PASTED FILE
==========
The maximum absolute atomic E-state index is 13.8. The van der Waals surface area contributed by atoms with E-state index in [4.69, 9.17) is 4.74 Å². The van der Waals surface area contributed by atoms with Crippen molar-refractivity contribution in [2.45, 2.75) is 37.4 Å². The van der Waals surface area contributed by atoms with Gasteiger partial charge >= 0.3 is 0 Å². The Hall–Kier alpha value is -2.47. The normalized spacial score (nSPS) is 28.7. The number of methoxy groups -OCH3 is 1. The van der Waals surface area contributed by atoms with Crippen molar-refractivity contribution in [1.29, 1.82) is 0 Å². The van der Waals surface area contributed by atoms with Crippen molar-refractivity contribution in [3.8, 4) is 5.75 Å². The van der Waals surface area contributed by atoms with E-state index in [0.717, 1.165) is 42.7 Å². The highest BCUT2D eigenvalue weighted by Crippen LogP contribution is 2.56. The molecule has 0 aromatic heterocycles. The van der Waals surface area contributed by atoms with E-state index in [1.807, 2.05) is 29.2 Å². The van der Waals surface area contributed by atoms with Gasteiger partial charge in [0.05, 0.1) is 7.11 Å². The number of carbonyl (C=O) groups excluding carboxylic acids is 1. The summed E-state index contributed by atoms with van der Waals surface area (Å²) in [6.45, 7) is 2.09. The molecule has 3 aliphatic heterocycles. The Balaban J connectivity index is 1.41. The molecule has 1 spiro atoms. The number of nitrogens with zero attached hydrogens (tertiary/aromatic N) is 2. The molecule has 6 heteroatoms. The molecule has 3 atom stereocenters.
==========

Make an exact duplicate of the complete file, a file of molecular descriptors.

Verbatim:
The maximum absolute atomic E-state index is 13.8. The van der Waals surface area contributed by atoms with E-state index in [4.69, 9.17) is 4.74 Å². The van der Waals surface area contributed by atoms with Crippen molar-refractivity contribution in [2.45, 2.75) is 37.4 Å². The van der Waals surface area contributed by atoms with Gasteiger partial charge >= 0.3 is 0 Å². The Hall–Kier alpha value is -2.47. The normalized spacial score (nSPS) is 28.7. The number of methoxy groups -OCH3 is 1. The van der Waals surface area contributed by atoms with Crippen molar-refractivity contribution in [1.29, 1.82) is 0 Å². The van der Waals surface area contributed by atoms with Crippen molar-refractivity contribution in [3.8, 4) is 5.75 Å². The van der Waals surface area contributed by atoms with E-state index in [0.717, 1.165) is 42.7 Å². The highest BCUT2D eigenvalue weighted by Crippen LogP contribution is 2.56. The molecule has 0 aromatic heterocycles. The van der Waals surface area contributed by atoms with E-state index in [1.807, 2.05) is 29.2 Å². The van der Waals surface area contributed by atoms with Gasteiger partial charge in [0.05, 0.1) is 7.11 Å². The number of carbonyl (C=O) groups excluding carboxylic acids is 1. The summed E-state index contributed by atoms with van der Waals surface area (Å²) in [6.45, 7) is 2.09. The molecule has 3 aliphatic heterocycles. The Balaban J connectivity index is 1.41. The molecule has 1 spiro atoms. The number of nitrogens with zero attached hydrogens (tertiary/aromatic N) is 2. The molecule has 6 heteroatoms. The molecule has 3 atom stereocenters.